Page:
Participating in either aquatic physiotherapy or a health education program has health benefits for people with fibromyalgia, according to a new study. However, it remains unclear whether one intervention was superior to the other, or if they might be best used in combination.
The study with that finding, “Effects of aquatic physiotherapy or health education program in women with fibromyalgia: a randomized clinical trial,” was published in the journal Physiotherapy Theory and Practice.
When it comes to managing the symptoms of fibromyalgia, every person is different; there isn’t a one-size-fits-all approach that works for everyone. Medication often is helpful, but non-pharmacological interventions also can be effective. The most common interventions in this category include acupuncture, physiotherapy, cognitive behavioral therapy, aquatic physiotherapy (AP) and health education programs (HEP).
In the new study, researchers compared, for the first time, the effects of AP, which involves doing exercises in a heated pool, and HEP, in which participants learn about health. The particular program used in the study was the Inter-relational School of Fibromyalgia (ISF), which focuses on educating people with fibromyalgia about the disease and helping them cope with its symptoms.
The study included 46 individuals with fibromyalgia; all of them were female, between 25 and 60 years old, with a BMI lower than 30 kg/cm. They were randomly assigned to participate in either aquatic physiotherapy (27 participants) or the ISF (19), both of which involved hour-long commitments once per week, for about three months.
Before, after, and in the middle of the study, participants were given a battery of surveys to evaluate their perceived quality of life. Self-reported pain was measured with the McGill Pain questionnaire, fatigue with the Piper Fatigue Scale-Revised, anxiety with the Beck Anxiety Inventory, depression with the Beck Depression Inventory, and quality of sleep with the Pittsburgh Sleep Quality Index. Additionally, the Fibromyalgia Impact Questionnaire (FIQ) was used to assess how much the disease was affecting participants’ lives.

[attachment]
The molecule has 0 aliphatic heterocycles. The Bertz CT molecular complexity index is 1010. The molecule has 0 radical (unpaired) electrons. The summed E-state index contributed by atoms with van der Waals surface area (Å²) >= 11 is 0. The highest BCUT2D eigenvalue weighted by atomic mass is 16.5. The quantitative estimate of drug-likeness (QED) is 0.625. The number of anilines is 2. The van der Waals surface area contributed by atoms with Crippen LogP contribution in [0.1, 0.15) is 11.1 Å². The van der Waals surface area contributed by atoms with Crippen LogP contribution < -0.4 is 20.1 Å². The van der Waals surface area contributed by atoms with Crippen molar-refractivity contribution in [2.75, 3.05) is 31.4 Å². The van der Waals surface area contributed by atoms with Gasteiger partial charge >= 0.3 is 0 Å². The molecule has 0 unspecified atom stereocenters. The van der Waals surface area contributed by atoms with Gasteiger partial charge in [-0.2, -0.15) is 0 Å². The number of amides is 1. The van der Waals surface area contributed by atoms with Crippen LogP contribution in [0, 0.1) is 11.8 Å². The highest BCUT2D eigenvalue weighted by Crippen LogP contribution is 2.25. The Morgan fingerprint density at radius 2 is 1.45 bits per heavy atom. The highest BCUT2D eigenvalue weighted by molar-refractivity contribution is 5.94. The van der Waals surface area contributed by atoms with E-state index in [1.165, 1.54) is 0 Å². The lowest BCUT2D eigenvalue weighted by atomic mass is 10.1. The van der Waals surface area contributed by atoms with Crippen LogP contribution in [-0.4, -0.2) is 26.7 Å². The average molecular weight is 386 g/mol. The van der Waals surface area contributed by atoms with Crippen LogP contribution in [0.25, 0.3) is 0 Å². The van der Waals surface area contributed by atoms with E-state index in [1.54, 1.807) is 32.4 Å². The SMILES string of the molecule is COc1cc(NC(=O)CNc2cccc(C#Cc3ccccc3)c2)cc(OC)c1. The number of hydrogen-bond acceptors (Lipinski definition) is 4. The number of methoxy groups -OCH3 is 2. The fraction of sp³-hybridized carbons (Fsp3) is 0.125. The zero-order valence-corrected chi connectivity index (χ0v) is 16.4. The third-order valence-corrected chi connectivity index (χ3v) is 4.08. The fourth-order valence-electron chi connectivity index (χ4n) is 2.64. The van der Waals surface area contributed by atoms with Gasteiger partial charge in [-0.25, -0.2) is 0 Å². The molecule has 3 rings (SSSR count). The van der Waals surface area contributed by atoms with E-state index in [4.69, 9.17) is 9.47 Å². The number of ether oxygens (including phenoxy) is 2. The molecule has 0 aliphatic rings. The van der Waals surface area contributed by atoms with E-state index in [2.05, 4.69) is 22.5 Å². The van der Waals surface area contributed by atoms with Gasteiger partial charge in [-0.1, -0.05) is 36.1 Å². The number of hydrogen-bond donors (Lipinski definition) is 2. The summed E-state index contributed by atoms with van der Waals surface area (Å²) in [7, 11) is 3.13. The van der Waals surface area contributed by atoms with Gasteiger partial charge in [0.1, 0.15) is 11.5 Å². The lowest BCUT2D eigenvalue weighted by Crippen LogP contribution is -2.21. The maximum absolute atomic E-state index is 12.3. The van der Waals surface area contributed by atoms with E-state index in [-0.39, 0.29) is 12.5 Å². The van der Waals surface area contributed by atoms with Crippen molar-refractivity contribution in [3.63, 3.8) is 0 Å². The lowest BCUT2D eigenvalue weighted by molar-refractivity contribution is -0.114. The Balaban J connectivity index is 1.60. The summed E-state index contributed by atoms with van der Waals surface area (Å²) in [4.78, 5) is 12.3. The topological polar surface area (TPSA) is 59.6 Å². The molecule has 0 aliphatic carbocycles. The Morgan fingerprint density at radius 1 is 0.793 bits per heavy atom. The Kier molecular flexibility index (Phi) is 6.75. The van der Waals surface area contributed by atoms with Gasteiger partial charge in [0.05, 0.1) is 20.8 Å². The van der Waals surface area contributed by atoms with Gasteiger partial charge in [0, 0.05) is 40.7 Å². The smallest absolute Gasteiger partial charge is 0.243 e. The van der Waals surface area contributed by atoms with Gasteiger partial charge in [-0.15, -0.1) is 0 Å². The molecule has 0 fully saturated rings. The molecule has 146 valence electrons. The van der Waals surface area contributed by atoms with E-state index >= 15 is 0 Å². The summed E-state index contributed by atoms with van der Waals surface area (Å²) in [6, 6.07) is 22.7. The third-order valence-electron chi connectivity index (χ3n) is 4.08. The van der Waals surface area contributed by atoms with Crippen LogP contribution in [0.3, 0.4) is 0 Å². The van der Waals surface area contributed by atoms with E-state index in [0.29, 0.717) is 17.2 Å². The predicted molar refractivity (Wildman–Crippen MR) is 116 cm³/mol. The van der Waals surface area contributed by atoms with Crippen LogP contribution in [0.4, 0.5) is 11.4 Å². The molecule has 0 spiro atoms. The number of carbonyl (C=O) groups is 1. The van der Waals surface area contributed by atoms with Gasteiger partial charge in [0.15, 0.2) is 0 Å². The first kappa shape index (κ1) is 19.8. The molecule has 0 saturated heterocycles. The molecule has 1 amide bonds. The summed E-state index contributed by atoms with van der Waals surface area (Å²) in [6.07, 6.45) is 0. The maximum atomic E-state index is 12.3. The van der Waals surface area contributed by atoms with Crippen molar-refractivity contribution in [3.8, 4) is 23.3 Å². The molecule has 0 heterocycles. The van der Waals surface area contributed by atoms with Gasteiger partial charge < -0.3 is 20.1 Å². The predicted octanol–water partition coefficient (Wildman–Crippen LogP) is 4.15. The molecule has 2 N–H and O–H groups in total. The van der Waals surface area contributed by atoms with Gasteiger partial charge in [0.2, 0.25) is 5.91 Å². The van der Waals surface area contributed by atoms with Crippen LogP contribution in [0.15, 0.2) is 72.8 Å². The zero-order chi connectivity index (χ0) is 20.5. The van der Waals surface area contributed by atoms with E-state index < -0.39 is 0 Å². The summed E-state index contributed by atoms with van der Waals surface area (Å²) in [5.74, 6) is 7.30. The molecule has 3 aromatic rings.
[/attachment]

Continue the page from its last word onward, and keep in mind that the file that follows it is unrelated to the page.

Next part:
In the aquatic physiotherapy group, reported anxiety scores significantly decreased (from an average of 23.1 before the intervention to 17.6 after), as did depression scores (18.3 to 15.4), and FIQ scores (58.4 to 49.9). Sleep scores also decreased (10.9 to 8.4), which is indicative of fewer sleep disturbances and consequently, better sleep.
In the ISF group, there were statistically significant decreases in these same four scores: anxiety (24.9 to 15.5), depression (18.8 to 13.1), FIQ (57.8 to 36.3), and sleep (10.1 to 7.3).
There were not statistically significant changes over the course of the intervention for any of the other scores measured.
Additionally, there were no statistically significant differences for any of the scores at any time point between the aquatic physiotherapy and ISF groups, despite results being slightly favorable to ISF. Thus, this study showed some benefits to both interventions, but the data do not suggest that one intervention is “better” than the other.
Moreover, researchers noted, “the absence of comparison of the interventions with a non-active group, does not allow to affirm that these interventions are effective for each of the outcomes of interest.”
Future studies with more participants will be needed for such comparisons and to validate the findings of this small study.
The researchers also noted that, “It is possible that the techniques evaluated in this study are not competing among themselves but are complementary to each other,” suggesting that future studies could try utilizing both interventions concurrently.
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